Isa Kasimi (Igors Rausis) 1961-2024


Isa Kasimi, better known as Igors Rausis, the Latvian International Master and coach who was banned for six years and was stripped of his GM title after being caught cheating, has died at the age of 62. The news was confirmed by his ex-wife Olita after a post on Facebook by GM Alexei Shirov.

Kasimi was born Igor Kondylev on April 7, 1961 in Komunarsk, a small town in the Lugansk province in eastern Ukraine. Only at the age of 14 he started to get interested in chess, first trying out correspondence chess before he turned to normal games. While at school in Sevastopol (Crimea), he started playing more and more.

He got a medical education and was schooled as a neurologist, although he also showed a talent for languages as he learned to speak English, German, and French fluently. He worked in the emergency unit in Sevastopol and was a crew member of an ambulance.

Igors Rausis young
A young Igor Kasimi. Photo: Sergey Glushko/Facebook.

Although he had become a serious chess player at this point, soon, his interest switched to coaching. He worked as a chess teacher in the Simferopol Pioneer’s Palace and  after he moved to Latvia in 1984, he started coaching the national youth team in Riga. Among his pupils were Shirov and GM Andrei Sokolov.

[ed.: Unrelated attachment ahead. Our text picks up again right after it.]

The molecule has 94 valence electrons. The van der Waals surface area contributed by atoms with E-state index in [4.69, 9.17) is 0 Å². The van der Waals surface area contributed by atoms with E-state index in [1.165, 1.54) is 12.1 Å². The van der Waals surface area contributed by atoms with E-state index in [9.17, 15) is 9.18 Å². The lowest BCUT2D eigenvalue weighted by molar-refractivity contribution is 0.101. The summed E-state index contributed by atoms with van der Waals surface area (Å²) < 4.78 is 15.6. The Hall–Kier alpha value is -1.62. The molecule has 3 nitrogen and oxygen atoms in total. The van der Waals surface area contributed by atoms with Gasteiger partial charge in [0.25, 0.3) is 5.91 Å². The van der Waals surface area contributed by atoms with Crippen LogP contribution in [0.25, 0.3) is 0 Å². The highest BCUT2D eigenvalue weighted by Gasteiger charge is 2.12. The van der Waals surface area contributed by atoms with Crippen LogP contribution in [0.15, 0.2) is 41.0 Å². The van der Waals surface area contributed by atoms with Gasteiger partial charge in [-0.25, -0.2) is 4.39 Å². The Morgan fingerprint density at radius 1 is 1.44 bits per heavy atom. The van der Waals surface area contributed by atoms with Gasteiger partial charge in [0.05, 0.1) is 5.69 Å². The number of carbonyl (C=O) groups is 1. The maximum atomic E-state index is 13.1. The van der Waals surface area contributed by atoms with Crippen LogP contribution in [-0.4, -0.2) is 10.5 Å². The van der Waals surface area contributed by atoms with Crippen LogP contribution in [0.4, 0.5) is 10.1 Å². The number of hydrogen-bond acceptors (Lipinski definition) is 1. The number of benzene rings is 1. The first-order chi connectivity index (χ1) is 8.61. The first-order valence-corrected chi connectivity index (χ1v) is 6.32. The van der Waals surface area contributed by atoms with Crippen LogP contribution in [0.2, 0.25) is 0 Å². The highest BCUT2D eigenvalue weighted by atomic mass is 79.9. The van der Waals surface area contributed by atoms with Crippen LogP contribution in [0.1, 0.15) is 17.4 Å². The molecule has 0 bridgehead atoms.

He then finished the Higher School of Trainers in Moscow in 1988. Around that time, at the age of 27, he got his first international rating and in 1992, FIDE awarded him the grandmaster title. He would represent Latvia in three Olympiads (1996, 1998, and 2002) and one World Team Championship (1993). In 1995, he won the Latvian championship.

He worked as a coach in many different countries. He spent the years 2003-2007 in Bangladesh and also represented that country as a player in those years. In 2007, he started representing the Czech Republic. At Olympiads, he coached the Latvian women’s team (1994), the Bangladeshi team (2000, 2002, 2008), Algeria (2010), and Jersey (2012, 2014). In 2018 he obtained the FIDE Trainer title.

In December 2019, the FIDE Ethics and Disciplinary Commission banned Kasimi for six years and took away his grandmaster title after he had been caught holding a phone in a toilet cubicle during the Strasbourg Open earlier that year. The ban would have expired on July 30, 2025.

Igors Rausis toilet